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12 JANUARY 1999

Room 2125, Rayburn House Office Building
Washington, DC 20515-6115

January 12,1999

Richard Klausner M.D.
National Cancer Institute
31 Center Drive. MSC 2590
Building 31. Room 11A48
Bethesda, Maryland 20892-2590
Dear Dr. Klausner:

I have worked very hard this past year to pass legislation of importance to public health, but especially on areas related to the special health concerns of women, The Committee is concerned about women's health issues, specifically breast and cervical cancer, two lethal diseases that were the subject matter of many Members' questions to witnesses at hearings in the 105th Congress.

As the 106th Congress convenes in order for the Committee to get a more complete understanding of National Cancer Institute work in areas related to breast cancer and cervical cancer I am writing to you for a response from the National Cancer Institute on the matters addressed below. For each numbered question, please restate the question and number your answers accordingly. In order to ensure enough time for a full treatment of the questions posed, I request that your responses arrive at the Committee offices, in hard copy and in electronic form, by the close of business Friday, January 29, 1999.


  1. At the July 20 hearing on "The State of Cancer Research," the National Cancer Institute testimony addressed the importance of epidemiologic research in identifying the factors that increase cancer risk. How much of the NCI budget is allocated to the funding of intramural and extramural epidemiologic studies done for that purpose?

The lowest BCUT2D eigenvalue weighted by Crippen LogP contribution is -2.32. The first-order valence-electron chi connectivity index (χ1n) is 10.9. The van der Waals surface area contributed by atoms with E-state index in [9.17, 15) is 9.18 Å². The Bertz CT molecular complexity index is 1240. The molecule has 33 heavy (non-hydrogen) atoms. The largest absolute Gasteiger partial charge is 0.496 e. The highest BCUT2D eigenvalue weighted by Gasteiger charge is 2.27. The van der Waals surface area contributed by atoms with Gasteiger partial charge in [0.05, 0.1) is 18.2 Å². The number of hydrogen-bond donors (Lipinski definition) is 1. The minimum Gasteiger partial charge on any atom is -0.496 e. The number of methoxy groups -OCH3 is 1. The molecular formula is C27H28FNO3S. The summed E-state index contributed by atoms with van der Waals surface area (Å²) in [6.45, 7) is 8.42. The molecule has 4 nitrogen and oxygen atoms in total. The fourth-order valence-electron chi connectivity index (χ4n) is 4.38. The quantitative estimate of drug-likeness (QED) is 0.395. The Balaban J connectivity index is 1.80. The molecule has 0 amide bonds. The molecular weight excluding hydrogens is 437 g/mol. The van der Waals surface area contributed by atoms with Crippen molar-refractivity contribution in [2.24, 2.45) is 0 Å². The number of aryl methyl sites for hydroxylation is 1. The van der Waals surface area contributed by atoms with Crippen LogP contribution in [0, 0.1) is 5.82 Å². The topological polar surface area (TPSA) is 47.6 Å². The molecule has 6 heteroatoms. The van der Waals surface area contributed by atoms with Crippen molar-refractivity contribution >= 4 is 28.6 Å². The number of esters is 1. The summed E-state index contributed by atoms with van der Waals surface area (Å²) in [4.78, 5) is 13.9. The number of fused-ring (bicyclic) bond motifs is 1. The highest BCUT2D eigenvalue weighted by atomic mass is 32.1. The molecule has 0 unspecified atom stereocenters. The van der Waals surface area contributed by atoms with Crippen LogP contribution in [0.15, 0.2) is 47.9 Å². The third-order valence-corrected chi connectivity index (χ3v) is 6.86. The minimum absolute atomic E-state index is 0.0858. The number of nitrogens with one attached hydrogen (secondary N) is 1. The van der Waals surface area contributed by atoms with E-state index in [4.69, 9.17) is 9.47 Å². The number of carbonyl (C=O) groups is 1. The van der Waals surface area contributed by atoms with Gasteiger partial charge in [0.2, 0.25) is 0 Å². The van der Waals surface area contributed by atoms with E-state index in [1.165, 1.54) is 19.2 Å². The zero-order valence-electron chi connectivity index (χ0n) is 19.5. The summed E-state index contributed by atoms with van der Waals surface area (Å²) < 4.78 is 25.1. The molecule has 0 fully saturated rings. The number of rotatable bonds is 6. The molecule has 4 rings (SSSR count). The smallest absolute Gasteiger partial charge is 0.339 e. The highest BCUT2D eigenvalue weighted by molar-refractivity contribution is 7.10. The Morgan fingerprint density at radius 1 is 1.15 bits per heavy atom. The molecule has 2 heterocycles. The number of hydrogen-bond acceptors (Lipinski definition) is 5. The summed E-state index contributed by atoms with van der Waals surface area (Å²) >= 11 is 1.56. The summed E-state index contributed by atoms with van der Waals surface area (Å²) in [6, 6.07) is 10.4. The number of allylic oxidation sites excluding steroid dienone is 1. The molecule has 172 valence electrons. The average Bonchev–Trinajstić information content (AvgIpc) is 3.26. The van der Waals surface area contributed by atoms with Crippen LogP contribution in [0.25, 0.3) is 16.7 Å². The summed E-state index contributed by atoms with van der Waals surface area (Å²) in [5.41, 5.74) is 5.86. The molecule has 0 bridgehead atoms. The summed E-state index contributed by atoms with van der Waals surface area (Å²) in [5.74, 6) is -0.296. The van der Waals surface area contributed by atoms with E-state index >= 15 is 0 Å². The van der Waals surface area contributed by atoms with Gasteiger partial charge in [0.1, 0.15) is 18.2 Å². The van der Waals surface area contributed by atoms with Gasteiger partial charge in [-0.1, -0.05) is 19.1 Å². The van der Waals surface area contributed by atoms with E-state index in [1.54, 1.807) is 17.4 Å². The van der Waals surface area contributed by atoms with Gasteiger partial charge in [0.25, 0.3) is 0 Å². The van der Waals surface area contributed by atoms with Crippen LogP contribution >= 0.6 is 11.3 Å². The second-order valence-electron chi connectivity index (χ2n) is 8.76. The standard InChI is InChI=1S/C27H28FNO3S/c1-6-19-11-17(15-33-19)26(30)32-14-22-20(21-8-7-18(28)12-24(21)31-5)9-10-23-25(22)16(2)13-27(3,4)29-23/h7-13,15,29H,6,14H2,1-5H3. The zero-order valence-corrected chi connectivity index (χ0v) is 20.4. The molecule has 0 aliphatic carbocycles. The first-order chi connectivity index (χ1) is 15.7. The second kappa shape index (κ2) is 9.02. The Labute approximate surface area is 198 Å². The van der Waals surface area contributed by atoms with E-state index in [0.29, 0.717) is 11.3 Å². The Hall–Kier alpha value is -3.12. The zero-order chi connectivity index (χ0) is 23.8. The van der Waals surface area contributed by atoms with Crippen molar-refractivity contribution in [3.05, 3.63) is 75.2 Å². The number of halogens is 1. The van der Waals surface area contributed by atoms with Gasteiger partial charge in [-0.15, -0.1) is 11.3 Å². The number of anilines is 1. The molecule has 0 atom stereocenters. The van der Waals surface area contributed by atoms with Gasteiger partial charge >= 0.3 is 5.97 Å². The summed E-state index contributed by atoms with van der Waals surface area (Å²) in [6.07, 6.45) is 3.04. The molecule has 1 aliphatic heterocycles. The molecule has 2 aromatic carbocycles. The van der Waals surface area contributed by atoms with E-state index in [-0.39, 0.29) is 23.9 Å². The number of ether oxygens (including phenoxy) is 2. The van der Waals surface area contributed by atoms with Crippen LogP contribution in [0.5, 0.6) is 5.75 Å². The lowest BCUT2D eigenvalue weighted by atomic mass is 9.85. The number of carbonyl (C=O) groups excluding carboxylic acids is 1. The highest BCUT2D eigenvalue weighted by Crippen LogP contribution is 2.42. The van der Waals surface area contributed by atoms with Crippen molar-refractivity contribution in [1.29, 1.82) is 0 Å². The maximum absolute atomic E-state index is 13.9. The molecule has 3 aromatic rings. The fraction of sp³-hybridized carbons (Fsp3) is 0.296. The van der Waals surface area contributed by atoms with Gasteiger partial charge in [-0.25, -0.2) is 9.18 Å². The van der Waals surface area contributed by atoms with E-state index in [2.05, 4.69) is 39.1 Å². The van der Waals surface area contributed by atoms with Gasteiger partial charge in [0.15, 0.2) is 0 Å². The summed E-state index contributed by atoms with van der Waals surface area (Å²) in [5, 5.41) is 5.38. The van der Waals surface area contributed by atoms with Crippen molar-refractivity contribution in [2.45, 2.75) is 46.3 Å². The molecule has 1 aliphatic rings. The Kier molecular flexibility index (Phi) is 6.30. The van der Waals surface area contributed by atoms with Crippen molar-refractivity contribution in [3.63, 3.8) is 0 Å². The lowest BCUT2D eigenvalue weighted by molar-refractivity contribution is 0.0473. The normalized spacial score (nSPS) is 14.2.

2. NCI has a long-standing focus on "preventable causes." Are there preventable causes for breast cancer that have been identified by NCI? What preventable causes have been identified for cervical cancer?
  3. The NIH written testimony for the July 20 hearing states that communicating with... individuals at high risk for cancer, the general public, and the health care community is a central component of NCI's mission and mandate." To that end, NCI has identified preventable target exposures of cancer-causing agents as a key element in the prevention of cancer. What work has NCI done to coordinate a Federal response to the prevention of breast and cervical cancer? Specifically, what work has NCI done with the Department Of Health and Human Services ("HHS") Office of Population Affairs and the HHS Health Resources and Services Administration ("HRSA") to alert women to avoidable exposure to carcinogenic Agents? Who are the liaisons within NCI, HRSA, and the Office of Population Affairs? Has NCI coordinated activity with the Title V and Title XX programs within those agencies?
  4. The July 20 NCI written testimony states that NCI is actively pursuing development of a vaccine to prevent cervical cancer... based on the concept that almost all cervical cancers are caused, at least in part, by papilloma virus infections," What is the status of the development of a vaccine for this disease? How long will it be before a vaccine enters clinical trials? Have any private sector entities partnered with NCI in the development of this vaccine?
  5. Earlier this year the New England Journal of Medicine published the results of a study on human papilloma virus ("HPV"). Among sexually active female students at Rutgers University, approximately 60 percent tested positive for HPV at some time during the three-year study period. Given that HPV is an agent of most cervical cancer cases which kill nearly as many women each year as AIDS, what does a 60 percent infection rate suggest to NCI about the long-term consequences of this virus? Does this infection rate suggest that condom usage is less effective at preventing HPV infection than it is in preventing pregnancy? Has NCI sponsored any research as to the effectiveness of condoms to prevent the transmission of HPV?